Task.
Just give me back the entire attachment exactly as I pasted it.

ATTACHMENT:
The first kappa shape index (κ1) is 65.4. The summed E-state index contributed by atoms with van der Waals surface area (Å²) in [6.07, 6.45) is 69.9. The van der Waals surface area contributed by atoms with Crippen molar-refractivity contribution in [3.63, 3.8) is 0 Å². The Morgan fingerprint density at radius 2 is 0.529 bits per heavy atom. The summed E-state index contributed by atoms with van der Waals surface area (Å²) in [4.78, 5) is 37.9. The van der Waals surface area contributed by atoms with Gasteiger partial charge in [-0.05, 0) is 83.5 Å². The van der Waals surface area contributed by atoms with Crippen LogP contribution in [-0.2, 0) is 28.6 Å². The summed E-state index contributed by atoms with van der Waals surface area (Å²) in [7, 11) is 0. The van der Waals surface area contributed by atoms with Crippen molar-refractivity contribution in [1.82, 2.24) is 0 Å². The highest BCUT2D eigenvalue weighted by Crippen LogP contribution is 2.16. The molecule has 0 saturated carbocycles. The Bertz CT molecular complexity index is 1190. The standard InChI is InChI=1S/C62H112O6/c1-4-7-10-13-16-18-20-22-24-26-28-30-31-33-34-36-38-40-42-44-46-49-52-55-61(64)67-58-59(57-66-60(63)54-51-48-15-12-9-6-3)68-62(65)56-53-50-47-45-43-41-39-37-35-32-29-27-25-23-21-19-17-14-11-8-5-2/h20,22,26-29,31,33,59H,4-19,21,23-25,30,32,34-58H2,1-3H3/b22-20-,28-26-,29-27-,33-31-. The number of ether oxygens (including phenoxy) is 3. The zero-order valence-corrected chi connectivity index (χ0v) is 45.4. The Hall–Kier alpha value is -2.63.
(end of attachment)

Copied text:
The first kappa shape index (κ1) is 65.4. The summed E-state index contributed by atoms with van der Waals surface area (Å²) in [6.07, 6.45) is 69.9. The van der Waals surface area contributed by atoms with Crippen molar-refractivity contribution in [3.63, 3.8) is 0 Å². The Morgan fingerprint density at radius 2 is 0.529 bits per heavy atom. The summed E-state index contributed by atoms with van der Waals surface area (Å²) in [4.78, 5) is 37.9. The van der Waals surface area contributed by atoms with Gasteiger partial charge in [-0.05, 0) is 83.5 Å². The van der Waals surface area contributed by atoms with Crippen LogP contribution in [-0.2, 0) is 28.6 Å². The summed E-state index contributed by atoms with van der Waals surface area (Å²) in [7, 11) is 0. The van der Waals surface area contributed by atoms with Crippen molar-refractivity contribution in [1.82, 2.24) is 0 Å². The highest BCUT2D eigenvalue weighted by Crippen LogP contribution is 2.16. The molecule has 0 saturated carbocycles. The Bertz CT molecular complexity index is 1190. The standard InChI is InChI=1S/C62H112O6/c1-4-7-10-13-16-18-20-22-24-26-28-30-31-33-34-36-38-40-42-44-46-49-52-55-61(64)67-58-59(57-66-60(63)54-51-48-15-12-9-6-3)68-62(65)56-53-50-47-45-43-41-39-37-35-32-29-27-25-23-21-19-17-14-11-8-5-2/h20,22,26-29,31,33,59H,4-19,21,23-25,30,32,34-58H2,1-3H3/b22-20-,28-26-,29-27-,33-31-. The number of ether oxygens (including phenoxy) is 3. The zero-order valence-corrected chi connectivity index (χ0v) is 45.4. The Hall–Kier alpha value is -2.63.